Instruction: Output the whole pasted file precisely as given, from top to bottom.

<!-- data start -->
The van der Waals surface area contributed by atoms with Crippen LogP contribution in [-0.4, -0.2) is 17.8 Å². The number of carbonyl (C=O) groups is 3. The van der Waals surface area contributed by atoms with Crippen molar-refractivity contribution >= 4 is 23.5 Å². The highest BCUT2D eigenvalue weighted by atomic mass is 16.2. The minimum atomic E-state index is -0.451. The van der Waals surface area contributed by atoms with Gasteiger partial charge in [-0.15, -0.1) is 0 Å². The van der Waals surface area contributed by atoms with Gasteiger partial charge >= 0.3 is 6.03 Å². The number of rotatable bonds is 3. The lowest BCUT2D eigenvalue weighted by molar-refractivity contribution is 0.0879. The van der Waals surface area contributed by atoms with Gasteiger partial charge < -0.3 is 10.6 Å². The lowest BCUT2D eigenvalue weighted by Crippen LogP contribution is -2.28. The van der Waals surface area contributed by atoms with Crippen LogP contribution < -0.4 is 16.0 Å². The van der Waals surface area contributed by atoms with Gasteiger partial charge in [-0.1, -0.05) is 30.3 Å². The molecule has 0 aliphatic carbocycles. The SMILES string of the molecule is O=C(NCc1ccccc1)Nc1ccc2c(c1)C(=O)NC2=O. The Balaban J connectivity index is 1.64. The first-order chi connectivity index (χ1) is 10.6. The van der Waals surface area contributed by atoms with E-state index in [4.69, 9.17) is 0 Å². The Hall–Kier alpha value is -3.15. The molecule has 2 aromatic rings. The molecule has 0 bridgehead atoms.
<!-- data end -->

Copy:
The van der Waals surface area contributed by atoms with Crippen LogP contribution in [-0.4, -0.2) is 17.8 Å². The number of carbonyl (C=O) groups is 3. The van der Waals surface area contributed by atoms with Crippen molar-refractivity contribution >= 4 is 23.5 Å². The highest BCUT2D eigenvalue weighted by atomic mass is 16.2. The minimum atomic E-state index is -0.451. The van der Waals surface area contributed by atoms with Gasteiger partial charge in [-0.15, -0.1) is 0 Å². The van der Waals surface area contributed by atoms with Gasteiger partial charge >= 0.3 is 6.03 Å². The number of rotatable bonds is 3. The lowest BCUT2D eigenvalue weighted by molar-refractivity contribution is 0.0879. The van der Waals surface area contributed by atoms with Gasteiger partial charge < -0.3 is 10.6 Å². The lowest BCUT2D eigenvalue weighted by Crippen LogP contribution is -2.28. The van der Waals surface area contributed by atoms with Crippen LogP contribution < -0.4 is 16.0 Å². The van der Waals surface area contributed by atoms with Gasteiger partial charge in [-0.1, -0.05) is 30.3 Å². The molecule has 0 aliphatic carbocycles. The SMILES string of the molecule is O=C(NCc1ccccc1)Nc1ccc2c(c1)C(=O)NC2=O. The Balaban J connectivity index is 1.64. The first-order chi connectivity index (χ1) is 10.6. The van der Waals surface area contributed by atoms with E-state index in [4.69, 9.17) is 0 Å². The Hall–Kier alpha value is -3.15. The molecule has 2 aromatic rings. The molecule has 0 bridgehead atoms.